Document Type

Book Chapter

Date of this Version

2012

Publication Source

Literacy in the Persianate World Writing and the Social Order

Start Page

1

Last Page

68

Abstract

Persian emerged as the common language of court life and administration in the Islamic world east of Baghdad in the 8th and 9th centuries (2nd and 3rd centuries into the Islamic era). The process began in Khurasan, the large historical region of southwest-central Asia, which besides the northeast quadrant of modern Iran included most of modern Turkmenistan, Uzbekistan, and Tajikistan, and northern Afghanistan. Persian radiated out from the pre-Islamic cities that became new power centers, filling the vacuum left by the declining political (as distinct from symbolic) role of the Caliphate in Baghdad. Persian spread to its greatest extent five centuries later, under Mongol and Turkic administrations, when it stretched from the Balkans in the west to southern India in the south and along the trade routes into central China in the east. A century later, it began to give way to the rise of vernacular languages—first in the west, where the use of Ottoman Turkish increased in the 15th century. It finally declined significantly in the east in India in the 19th century, where the British replaced it formally with Urdu and English in 1835. Over the past century and a half Persian has undergone a process of functional transformation, passing into the status of a classical language, as locally people began to write in Pashto, Sindhi, Urdu, and other vernaculars in the peripheral territories of the Islamic world. In the 20th century, at the expense of losing its unitary identity and universally standard form, Persian achieved the modern status of national language in three countries—in Afghanistan, (where it was renamed dari), in Iran (as Fārsi), and in Tajikistan (where it was renamed tajiki, or tojiki when transliterated from Cyrillic). It is still spoken widely in Pakistan, Uzbekistan, and the southern littoral of the Persian Gulf, and continues to flourish among post-revolutionary diaspora communities in America, Asia, and Europe.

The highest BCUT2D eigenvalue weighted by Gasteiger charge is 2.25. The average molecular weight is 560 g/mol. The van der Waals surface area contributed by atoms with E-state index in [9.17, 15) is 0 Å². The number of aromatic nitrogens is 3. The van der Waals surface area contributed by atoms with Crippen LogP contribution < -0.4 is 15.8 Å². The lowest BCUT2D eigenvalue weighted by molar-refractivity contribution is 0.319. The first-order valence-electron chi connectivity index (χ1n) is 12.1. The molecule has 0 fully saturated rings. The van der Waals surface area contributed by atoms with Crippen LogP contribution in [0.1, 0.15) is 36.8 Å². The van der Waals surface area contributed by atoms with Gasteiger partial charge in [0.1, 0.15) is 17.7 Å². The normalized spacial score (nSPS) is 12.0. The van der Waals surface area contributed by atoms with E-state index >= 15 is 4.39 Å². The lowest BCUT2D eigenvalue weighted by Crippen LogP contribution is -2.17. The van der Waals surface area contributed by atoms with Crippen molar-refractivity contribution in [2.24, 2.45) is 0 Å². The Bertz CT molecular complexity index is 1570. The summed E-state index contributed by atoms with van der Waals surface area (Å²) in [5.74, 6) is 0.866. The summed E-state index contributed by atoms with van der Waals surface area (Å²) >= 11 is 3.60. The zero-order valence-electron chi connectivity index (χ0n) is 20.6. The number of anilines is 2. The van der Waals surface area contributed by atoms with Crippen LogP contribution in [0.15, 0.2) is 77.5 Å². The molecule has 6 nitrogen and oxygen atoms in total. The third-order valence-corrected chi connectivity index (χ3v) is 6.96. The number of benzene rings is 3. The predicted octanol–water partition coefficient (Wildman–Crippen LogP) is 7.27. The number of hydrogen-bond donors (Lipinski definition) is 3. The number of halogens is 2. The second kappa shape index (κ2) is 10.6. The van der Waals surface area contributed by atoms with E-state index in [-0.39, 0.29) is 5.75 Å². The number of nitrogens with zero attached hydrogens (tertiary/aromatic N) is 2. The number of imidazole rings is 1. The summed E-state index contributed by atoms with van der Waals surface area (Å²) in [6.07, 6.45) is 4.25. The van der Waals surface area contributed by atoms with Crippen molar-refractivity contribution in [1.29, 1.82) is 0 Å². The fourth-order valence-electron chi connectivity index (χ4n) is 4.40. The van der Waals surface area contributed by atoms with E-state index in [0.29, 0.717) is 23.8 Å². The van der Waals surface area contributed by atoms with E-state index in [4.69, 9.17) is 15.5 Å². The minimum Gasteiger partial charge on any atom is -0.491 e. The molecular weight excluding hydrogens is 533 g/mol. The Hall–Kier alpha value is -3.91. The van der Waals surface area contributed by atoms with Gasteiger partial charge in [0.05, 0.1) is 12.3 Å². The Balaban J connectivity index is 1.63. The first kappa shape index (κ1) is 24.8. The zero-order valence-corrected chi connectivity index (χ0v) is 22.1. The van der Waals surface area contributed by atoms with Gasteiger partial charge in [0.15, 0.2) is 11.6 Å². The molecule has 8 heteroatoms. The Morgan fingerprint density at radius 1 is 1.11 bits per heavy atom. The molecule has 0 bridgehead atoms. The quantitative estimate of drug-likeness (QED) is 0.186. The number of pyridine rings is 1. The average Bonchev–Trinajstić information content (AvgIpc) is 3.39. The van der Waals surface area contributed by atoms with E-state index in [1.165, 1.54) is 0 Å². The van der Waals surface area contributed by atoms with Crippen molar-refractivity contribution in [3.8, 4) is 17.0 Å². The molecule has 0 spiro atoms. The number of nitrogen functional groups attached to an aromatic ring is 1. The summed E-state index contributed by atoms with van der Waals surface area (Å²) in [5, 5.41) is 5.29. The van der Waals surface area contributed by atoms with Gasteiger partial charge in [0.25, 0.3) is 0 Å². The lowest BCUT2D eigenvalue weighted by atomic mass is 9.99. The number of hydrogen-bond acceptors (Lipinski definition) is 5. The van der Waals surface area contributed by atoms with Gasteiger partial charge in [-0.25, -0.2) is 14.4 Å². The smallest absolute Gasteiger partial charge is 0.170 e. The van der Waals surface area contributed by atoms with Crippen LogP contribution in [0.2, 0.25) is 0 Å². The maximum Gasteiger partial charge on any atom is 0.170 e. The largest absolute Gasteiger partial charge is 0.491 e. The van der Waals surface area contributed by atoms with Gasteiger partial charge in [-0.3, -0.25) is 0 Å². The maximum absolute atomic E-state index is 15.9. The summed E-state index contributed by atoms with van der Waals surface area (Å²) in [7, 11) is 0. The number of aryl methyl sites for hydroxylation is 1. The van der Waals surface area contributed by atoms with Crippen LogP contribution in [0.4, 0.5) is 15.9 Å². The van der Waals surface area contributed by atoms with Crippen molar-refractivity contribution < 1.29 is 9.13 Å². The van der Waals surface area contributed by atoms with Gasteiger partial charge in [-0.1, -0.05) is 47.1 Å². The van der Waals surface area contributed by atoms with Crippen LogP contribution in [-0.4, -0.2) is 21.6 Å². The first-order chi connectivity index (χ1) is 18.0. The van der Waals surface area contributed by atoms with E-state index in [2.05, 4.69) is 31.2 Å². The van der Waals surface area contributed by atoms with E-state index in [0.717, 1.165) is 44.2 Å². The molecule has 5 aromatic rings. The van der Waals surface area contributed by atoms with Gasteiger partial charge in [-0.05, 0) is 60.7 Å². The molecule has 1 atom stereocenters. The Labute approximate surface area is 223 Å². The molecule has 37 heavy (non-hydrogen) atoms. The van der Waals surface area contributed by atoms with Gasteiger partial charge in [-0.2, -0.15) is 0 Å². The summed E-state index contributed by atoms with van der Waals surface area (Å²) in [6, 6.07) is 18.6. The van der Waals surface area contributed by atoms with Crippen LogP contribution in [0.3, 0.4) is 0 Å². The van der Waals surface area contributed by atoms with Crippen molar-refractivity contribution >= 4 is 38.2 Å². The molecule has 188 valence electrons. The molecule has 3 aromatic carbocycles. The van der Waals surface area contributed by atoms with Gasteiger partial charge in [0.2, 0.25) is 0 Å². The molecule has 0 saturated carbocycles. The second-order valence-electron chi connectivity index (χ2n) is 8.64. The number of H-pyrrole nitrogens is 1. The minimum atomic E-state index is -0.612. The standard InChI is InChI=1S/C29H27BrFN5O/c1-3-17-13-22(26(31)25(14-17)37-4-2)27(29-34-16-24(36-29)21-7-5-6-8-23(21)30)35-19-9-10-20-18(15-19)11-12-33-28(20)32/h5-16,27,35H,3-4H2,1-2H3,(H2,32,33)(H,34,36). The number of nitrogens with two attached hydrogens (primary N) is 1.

Copyright/Permission Statement

All rights reserved. Except for brief quotations used for purposes of scholarly citation, none of this work may be reproduced in any form by any means without written permission from the publisher. For information address the University of Pennsylvania Press, 3905 Spruce Street, Philadelphia, Pennsylvania 19104-4112.

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Date Posted: 22 October 2016